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Pronunciation of Sphericity: Learn how to pronounce Sphericity in English correctly

Learn how to say Sphericity correctly in English with this tutorial pronunciation video.

Oxford dictionary definition of the word sphere:

noun
1a round solid figure, or its surface, with every point on its surface equidistant from its centre.
a spherical object; a ball or globe:
the markers on the route included two conspicuous black spheres
a globe representing the earth:
the room was littered with books, maps, and spheres
chiefly literary a celestial body:
he sometimes took out his telescope to make sure the spheres were still revolving in good order
literary the sky perceived as a vault upon or in which celestial bodies are represented as lying.
each of a series of revolving concentrically arranged spherical shells in which celestial bodies were formerly thought to be set in a fixed relationship.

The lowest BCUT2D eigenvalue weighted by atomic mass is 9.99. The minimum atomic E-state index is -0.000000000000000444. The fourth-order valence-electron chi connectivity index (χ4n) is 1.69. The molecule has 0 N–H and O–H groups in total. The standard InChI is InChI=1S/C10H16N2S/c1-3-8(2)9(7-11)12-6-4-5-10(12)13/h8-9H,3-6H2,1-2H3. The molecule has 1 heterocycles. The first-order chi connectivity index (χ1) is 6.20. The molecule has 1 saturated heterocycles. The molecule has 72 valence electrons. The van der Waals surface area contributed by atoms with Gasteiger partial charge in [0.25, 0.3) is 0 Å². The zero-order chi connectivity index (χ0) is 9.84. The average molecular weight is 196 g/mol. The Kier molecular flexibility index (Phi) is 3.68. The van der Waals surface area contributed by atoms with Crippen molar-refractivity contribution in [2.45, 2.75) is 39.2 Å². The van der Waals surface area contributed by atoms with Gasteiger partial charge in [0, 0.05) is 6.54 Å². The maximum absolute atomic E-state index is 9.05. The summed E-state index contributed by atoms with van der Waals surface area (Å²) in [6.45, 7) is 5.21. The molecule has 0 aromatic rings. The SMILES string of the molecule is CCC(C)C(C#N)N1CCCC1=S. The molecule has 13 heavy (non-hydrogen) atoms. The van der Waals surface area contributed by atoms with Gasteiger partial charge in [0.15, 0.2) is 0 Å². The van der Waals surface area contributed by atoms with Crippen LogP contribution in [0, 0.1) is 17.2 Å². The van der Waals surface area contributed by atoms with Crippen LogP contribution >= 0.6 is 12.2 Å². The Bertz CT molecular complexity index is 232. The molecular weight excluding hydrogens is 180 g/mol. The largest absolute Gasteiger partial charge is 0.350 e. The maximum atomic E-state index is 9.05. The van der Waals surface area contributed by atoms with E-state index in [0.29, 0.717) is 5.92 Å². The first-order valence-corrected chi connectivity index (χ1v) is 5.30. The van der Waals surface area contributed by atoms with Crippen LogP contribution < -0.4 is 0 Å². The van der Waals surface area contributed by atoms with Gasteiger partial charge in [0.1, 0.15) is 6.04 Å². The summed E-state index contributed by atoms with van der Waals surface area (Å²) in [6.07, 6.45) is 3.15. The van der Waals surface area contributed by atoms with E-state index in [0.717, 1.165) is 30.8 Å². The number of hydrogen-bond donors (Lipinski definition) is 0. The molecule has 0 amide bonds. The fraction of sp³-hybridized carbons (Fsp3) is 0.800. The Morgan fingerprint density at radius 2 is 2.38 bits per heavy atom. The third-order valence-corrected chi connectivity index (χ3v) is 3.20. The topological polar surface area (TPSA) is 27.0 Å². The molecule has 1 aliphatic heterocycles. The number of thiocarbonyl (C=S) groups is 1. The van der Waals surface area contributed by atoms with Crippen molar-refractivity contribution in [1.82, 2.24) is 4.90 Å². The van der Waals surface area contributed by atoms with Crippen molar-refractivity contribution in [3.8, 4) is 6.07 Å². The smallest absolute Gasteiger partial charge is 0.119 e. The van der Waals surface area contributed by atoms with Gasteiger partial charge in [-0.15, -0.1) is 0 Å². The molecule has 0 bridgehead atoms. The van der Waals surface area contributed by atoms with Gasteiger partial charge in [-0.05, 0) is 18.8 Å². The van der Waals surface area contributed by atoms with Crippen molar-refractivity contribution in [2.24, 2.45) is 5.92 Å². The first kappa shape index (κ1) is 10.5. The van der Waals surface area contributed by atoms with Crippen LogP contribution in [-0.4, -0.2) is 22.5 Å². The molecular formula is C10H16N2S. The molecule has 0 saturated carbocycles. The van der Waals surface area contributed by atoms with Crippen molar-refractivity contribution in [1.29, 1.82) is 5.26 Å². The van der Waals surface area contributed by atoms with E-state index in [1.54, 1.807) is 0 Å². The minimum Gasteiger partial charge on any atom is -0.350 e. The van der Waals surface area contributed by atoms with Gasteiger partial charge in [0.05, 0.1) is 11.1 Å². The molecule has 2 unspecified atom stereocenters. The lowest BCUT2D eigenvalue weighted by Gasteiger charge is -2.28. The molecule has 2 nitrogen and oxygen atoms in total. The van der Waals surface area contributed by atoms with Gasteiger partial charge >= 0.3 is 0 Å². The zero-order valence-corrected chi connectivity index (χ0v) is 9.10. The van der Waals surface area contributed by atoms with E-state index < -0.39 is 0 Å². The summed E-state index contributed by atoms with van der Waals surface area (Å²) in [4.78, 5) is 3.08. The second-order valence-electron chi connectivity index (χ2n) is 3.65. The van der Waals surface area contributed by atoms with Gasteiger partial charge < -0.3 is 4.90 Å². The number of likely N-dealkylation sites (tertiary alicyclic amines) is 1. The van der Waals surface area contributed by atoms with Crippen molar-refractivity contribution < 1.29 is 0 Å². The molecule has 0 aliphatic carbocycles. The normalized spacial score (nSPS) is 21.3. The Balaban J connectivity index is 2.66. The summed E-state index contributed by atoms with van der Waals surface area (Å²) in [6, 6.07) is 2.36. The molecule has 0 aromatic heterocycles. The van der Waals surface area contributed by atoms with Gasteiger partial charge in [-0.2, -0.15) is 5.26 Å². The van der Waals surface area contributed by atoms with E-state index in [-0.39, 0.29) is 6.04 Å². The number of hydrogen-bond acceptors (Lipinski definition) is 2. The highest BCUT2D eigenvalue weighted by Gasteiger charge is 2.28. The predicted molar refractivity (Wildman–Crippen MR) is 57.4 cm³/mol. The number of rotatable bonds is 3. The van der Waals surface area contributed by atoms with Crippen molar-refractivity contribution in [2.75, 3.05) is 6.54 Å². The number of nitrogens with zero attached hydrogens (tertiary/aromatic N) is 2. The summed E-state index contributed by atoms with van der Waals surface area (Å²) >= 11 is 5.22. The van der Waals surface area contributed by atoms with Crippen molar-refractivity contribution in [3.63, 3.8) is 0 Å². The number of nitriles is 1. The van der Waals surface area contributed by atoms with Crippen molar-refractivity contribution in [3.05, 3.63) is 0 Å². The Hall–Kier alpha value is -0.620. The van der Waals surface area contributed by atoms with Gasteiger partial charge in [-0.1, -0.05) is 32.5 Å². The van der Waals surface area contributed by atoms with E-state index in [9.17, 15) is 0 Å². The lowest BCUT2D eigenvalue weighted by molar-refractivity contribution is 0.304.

2an area of activity, interest, or expertise; a section of society or an aspect of life distinguished and unified by a particular characteristic:
political reforms to match those in the economic sphere
verb
[with object] archaic
enclose in or as if in a sphere:
mourners, sphered by their dark garb
form into a rounded or perfect whole:
you, hitherto, have still had goodness sphered within your eyes
Phrases

music (or harmony) of the spheres
the natural harmonic tones supposedly produced by the movement of the celestial spheres or the bodies fixed in them.
sphere of influence (or interest)
a country or area in which another country has power to affect developments though it has no formal authority:
there was increasing friction between Russia and Germany concerning their respective spheres of influence in eastern Europe
a field or area in which an individual or organization has power to affect events and developments:
we need a system in which agencies have clearer boundaries to their sphere of influence
Derivatives

spheral
adjective ( archaic)
Origin:

Middle English: from Old French espere, from late Latin sphera, earlier sphaera, from Greek sphaira ‘ball’